Mega Man X

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Mega Man X
Mega Man X logo.png
Logo from the first game
Genre(s)Action, platform
Platform(s)Super Nintendo Entertainment System, Sega Saturn, PC, Nintendo Gamecube, PlayStation, PlayStation 2, PSP (Maverick Hunter X), Virtual Console, PlayStation Network, Nintendo Switch, Xbox One, PlayStation 4
First releaseMega Man X
1993 (1993)
Latest releaseRockman X DiVE
2020 (2020)
Spin-offsMega Man Zero Mega Man ZX

Mega Man X (after X4 stylized as Megaman X), known in Japan as Rockman X[a], is a series of action platform video games released by Capcom. It is a subseries part of the Mega Man franchise and started with the original Mega Man X game, released on December 17, 1993 in Japan (January 1994 in North America) on the Super NES/Super Famicom, which spawned several sequels on various systems, most of which were later ported to the PC platform. The game play introduced new elements to the Mega Man franchise including the ability to dash and climb walls.[1] The first six games in the series were compiled in the anthology Mega Man X Collection.

Capcom released Mega Man X Legacy Collection 1 & 2 on July 24, 2018 and July 26, 2018 in Japan, for PlayStation 4, Xbox One, Nintendo Switch, and Windows, which contains all eight main games over both collections, as well as bonus modes.[2][3]


Mega Man X, commonly known as "X", was created by Dr. Thomas Light. X was a new type of robot with the ability to think, feel, and make his own decisions. Recognizing the potential danger of this model (in particular if he were to break the first rule of robotics: a robot must never harm a human being), Light sealed X away in a diagnostic capsule for over 30 years of testing.[4] X's capsule was uncovered by an archaeologist named Dr. Cain almost 100 years after X's creation. Excited by the possibilities X presented, Cain disregarded the warnings Light had logged in the capsule and created a legion of robots that replicated X's free will; these robots were called "Reploids" (shortened from Replica Android, but known as "Repliroids" in Japan).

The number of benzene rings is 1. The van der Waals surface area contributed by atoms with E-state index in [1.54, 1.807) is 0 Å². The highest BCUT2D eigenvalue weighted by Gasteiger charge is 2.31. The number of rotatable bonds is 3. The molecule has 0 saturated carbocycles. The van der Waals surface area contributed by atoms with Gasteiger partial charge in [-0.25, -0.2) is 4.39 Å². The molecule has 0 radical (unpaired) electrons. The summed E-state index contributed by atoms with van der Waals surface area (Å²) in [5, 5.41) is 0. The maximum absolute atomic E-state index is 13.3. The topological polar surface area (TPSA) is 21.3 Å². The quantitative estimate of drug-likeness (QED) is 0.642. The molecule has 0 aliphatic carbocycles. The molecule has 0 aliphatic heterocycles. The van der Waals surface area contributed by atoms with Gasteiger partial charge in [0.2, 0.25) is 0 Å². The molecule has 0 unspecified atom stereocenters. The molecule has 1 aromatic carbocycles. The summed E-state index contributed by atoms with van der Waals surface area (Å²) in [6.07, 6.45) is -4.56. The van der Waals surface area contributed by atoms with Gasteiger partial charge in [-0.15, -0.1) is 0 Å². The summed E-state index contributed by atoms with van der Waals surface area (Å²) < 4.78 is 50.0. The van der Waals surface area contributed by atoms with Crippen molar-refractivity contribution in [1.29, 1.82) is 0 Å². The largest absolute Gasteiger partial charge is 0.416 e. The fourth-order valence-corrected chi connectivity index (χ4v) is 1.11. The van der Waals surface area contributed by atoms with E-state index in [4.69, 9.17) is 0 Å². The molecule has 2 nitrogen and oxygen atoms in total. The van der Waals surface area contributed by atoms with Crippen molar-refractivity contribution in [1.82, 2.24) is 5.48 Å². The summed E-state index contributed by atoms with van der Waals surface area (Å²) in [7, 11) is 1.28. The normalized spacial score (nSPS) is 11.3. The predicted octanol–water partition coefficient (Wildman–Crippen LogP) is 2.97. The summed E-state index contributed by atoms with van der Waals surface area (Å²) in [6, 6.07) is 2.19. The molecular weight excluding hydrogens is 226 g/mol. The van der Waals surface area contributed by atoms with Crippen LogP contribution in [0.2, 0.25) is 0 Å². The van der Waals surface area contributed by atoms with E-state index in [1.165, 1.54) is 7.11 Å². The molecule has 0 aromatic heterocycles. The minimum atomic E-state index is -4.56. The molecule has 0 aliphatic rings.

A number of Reploids turned against humans. These Reploids were dubbed "Mavericks" ("Irregulars" in Japan), and a force called the Maverick Hunters ("Irregular Hunters") was formed to combat them. The Maverick Hunters were led by Sigma until he, too, became a Maverick and declared war against the humans, thus starting the Maverick War. X took it upon himself to join the Maverick Hunters under their new leader Zero. Throughout the series, X, Zero, and later Axl (a prototype of the next-generation Reploid) battle against the Mavericks to stop their plots to destroy the human race.

After the series reached an unresolved cliffhanger, a game entitled "Mega Man X Dive" was released by Capcom Taiwan in which a human plays Mega Man X, until due in part to some corrupted data known as Maverick Data, he/she gets transported into the Deep Log, a massive database with data on every Mega Man game. The player must progress through the scrambled code of the Maverick War, Elf Wars, and the Game Of Destiny, to destroy the Maverick Data causing the slow corruption of the Deep Log.[citation needed]

Series history[edit]

Capcom released Mega Man X for the SNES to give a new image to the Mega Man game series. There are a total of 11 games in the Mega Man X series: Mega Man X through Mega Man X8, Mega Man X: Command Mission, Mega Man Xtreme and Xtreme 2. Mega Man X Collection was released in 2006 exclusively in North America. It comprises the first six Mega Man X games, plus Mega Man: Battle & Chase. Two compilations were released as a combo pack worldwide in July 2018, with the Japanese release occurring two days after the rest of the world: Mega Man X Legacy Collection, which has Mega Man X through Mega Man X4, and Mega Man X Legacy Collection 2, which has Mega Man X5 through Mega Man X8.

Title Release date Platform Notes
Japan North America
Mega Man X

Rockman X

December 1993 January 1994 SNES / PC Mega Man X was remade on the PlayStation Portable as Mega Man: Maverick Hunter X. On December 21, 2011, another remake of Mega Man X was released for download on the iPhone and iPad.[5]
Mega Man X2

Rockman X2

December 1994 January 1995 SNES
Mega Man X3

Rockman X3

December 1995 January 1996 SNES / Sega Saturn / PlayStation / PC
Mega Man X4

Rockman X4

August 1997 September 1997 Sega Saturn / PlayStation / PC
Mega Man Xtreme

Rockman X: Cyber Mission

October 2000 January 2001 Game Boy Color
Mega Man X5

Rockman X5

November 2000 January 2001 PlayStation / PC
Mega Man Xtreme 2

Rockman X2: Soul Eraser

July 2001 February 2002 Game Boy Color
Mega Man X6

Rockman X6

November 2001 December 2001 PlayStation / PC PC release was in Korean markets only
Mega Man X7

Rockman X7

July 2003 October 2003 PlayStation 2 / PC PC release was in Korean markets only
Mega Man X: Command Mission

Rockman X: Command Mission

July 2004 September 2004 Nintendo GameCube / PlayStation 2
Mega Man X8

Rockman X8

December 2004 March 2005 PlayStation 2 / PC
Mega Man X Collection N/A January 2006 PlayStation 2 / Nintendo GameCube Released in North America only. Compilation of Mega Man X-X6 plus Mega Man: Battle & Chase